Reflecting on a Research Trip to Paris: National Library of France

Last week I took a two-day trip to Paris for research. There were a number of elements to the trip, and I am going to do a series of posts relating to each of them.

The first part of my trip was to visit the National Library of France (Bibliothèque nationale de France) to do some archival work related to my research on Roland Barthes, specifically his visits to Japan and the book Empire of Signs.

This part of the trip went very well – although it wasn’t without a little drama (which I won’t bore you with). The visit would not have been possible without the help of Thomas Cazentre at the library who organised for two boxes of materials to be made available to me. Getting to and using these boxes, however, was quite a process.

First I had to get a library ID card. I then had to go to another desk to pay for my use of the library that day. I then had to deposit my rucksack in a locker for the day. Finally, I made it to the manuscript reading room, where I had to hand over my ID card. I was then given a card with a desk number, which I had been allocated for the day, written on it.

Next, I took this number to another service point, at the other end of the reading room, to get the boxes. I say, boxes, but actually I was only allowed one box at a time.

I then had to take the box to another service point, roughly in the middle of the reading room, where the box was opened up and I was then given one of the brown document folders inside which contained the actual papers/book/photographs which I was allowed to inspect at my allocated desk. It was all very different to what I had experienced in other libraries (in the UK or Japan), but once I understood how it worked, it was not a problem and I can appreciate why it was done this way (and getting up and exchanging the folders at least meant that I wasn’t sitting still for too long).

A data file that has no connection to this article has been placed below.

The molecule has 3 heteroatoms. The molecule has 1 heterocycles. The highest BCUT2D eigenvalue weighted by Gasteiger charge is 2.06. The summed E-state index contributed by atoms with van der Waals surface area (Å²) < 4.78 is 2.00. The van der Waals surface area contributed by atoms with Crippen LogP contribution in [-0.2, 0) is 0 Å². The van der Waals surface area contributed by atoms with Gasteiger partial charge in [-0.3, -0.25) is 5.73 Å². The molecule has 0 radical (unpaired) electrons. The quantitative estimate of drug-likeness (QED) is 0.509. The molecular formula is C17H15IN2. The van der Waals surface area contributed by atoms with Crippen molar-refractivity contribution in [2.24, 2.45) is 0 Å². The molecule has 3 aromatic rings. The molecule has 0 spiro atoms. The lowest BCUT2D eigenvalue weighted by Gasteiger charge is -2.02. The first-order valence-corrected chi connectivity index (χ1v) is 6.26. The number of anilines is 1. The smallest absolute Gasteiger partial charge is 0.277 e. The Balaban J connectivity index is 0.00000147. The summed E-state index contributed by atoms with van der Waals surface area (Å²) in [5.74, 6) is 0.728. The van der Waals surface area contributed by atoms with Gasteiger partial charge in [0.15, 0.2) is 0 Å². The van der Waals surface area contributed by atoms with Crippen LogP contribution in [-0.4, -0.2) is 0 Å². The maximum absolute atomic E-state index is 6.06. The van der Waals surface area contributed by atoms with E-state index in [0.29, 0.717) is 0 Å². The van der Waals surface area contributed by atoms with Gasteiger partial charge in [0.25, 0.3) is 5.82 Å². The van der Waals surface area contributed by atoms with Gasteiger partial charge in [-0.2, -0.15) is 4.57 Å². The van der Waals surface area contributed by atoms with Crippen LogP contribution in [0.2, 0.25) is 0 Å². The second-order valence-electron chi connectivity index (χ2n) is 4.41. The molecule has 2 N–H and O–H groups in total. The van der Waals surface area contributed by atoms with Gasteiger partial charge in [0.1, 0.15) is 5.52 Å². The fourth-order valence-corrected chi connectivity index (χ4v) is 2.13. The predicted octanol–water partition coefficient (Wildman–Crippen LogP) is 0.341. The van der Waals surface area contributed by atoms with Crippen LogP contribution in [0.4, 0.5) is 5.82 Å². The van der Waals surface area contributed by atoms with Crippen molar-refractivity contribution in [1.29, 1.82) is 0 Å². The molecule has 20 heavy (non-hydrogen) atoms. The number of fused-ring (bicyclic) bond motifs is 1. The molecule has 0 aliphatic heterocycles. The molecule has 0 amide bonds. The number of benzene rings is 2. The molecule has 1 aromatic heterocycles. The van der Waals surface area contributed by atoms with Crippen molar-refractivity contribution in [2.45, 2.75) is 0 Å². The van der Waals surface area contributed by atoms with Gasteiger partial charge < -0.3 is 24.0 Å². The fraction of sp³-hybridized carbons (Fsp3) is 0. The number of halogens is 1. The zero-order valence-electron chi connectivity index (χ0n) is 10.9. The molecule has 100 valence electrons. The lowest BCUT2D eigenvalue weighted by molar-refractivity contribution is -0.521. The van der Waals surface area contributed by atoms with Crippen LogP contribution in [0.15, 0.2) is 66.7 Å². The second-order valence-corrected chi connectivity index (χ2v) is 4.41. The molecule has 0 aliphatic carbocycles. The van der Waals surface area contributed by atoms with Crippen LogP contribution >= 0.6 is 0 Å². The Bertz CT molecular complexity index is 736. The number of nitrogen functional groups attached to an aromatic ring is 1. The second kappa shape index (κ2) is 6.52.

Anyway, as for the materials themselves, they were so helpful for my research – which will become a part of my study on Visual Packaging Culture, although elements may also be included in the update to Japan: The Basics which also includes some discussion on Empire of Signs. Naturally, most of the materials were in French, so, having taken notes on everything, I will be working with a student who is assisting me over the summer (through a project funded by Cardiff University) in looking at the French versions of Empire of Signs (and my additional materials) in ensuring that I fully understand everything.

As well as the materials being helpful for my research, just as I found when I touched and read the actual diary of Hirotsugu Kawaguchi, one of the passengers who wrote final notes (isho) on flight JL123, it is really special to be able to see and touch these items for yourself. It really helps you to appreciate what the person may have been experiencing and thinking in a different way to just seeing photographic renditions or the text itself. So, I’d really like to express my thanks again to the staff at the library for giving me the opportunity to do this research.

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